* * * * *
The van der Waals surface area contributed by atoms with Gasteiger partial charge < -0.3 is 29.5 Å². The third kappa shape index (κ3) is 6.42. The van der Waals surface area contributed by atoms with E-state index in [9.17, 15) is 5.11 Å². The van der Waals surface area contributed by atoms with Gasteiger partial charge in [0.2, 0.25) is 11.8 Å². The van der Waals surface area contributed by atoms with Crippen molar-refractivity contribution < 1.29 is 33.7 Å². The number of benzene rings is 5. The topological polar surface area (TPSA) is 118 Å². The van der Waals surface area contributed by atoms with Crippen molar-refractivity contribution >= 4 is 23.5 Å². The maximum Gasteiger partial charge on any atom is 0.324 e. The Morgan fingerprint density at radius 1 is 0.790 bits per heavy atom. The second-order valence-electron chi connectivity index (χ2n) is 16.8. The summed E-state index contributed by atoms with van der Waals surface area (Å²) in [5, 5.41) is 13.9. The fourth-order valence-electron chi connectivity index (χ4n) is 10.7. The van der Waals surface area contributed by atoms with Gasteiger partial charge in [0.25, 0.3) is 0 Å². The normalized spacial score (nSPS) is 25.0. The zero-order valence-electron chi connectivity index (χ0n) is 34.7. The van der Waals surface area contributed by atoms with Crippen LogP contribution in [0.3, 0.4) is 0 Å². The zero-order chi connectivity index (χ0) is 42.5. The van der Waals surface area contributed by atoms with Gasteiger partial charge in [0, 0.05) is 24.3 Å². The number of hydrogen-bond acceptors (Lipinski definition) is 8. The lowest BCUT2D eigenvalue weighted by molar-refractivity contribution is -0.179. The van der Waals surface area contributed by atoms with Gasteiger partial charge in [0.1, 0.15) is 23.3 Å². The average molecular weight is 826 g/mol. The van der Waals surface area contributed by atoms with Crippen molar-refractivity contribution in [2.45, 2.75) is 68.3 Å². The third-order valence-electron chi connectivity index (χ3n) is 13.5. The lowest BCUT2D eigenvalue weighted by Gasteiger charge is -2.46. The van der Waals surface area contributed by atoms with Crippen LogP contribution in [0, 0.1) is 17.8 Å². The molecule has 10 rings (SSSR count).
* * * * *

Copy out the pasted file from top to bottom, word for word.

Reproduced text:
The van der Waals surface area contributed by atoms with Gasteiger partial charge < -0.3 is 29.5 Å². The third kappa shape index (κ3) is 6.42. The van der Waals surface area contributed by atoms with E-state index in [9.17, 15) is 5.11 Å². The van der Waals surface area contributed by atoms with Gasteiger partial charge in [0.2, 0.25) is 11.8 Å². The van der Waals surface area contributed by atoms with Crippen molar-refractivity contribution < 1.29 is 33.7 Å². The number of benzene rings is 5. The topological polar surface area (TPSA) is 118 Å². The van der Waals surface area contributed by atoms with Crippen molar-refractivity contribution >= 4 is 23.5 Å². The maximum Gasteiger partial charge on any atom is 0.324 e. The Morgan fingerprint density at radius 1 is 0.790 bits per heavy atom. The second-order valence-electron chi connectivity index (χ2n) is 16.8. The summed E-state index contributed by atoms with van der Waals surface area (Å²) in [5, 5.41) is 13.9. The fourth-order valence-electron chi connectivity index (χ4n) is 10.7. The van der Waals surface area contributed by atoms with Gasteiger partial charge in [0.25, 0.3) is 0 Å². The normalized spacial score (nSPS) is 25.0. The zero-order valence-electron chi connectivity index (χ0n) is 34.7. The van der Waals surface area contributed by atoms with Crippen LogP contribution in [0.3, 0.4) is 0 Å². The zero-order chi connectivity index (χ0) is 42.5. The van der Waals surface area contributed by atoms with Gasteiger partial charge in [0, 0.05) is 24.3 Å². The number of hydrogen-bond acceptors (Lipinski definition) is 8. The lowest BCUT2D eigenvalue weighted by molar-refractivity contribution is -0.179. The van der Waals surface area contributed by atoms with Gasteiger partial charge in [0.1, 0.15) is 23.3 Å². The average molecular weight is 826 g/mol. The van der Waals surface area contributed by atoms with Crippen molar-refractivity contribution in [2.45, 2.75) is 68.3 Å². The third-order valence-electron chi connectivity index (χ3n) is 13.5. The lowest BCUT2D eigenvalue weighted by Gasteiger charge is -2.46. The van der Waals surface area contributed by atoms with Crippen LogP contribution in [0, 0.1) is 17.8 Å². The molecule has 10 rings (SSSR count).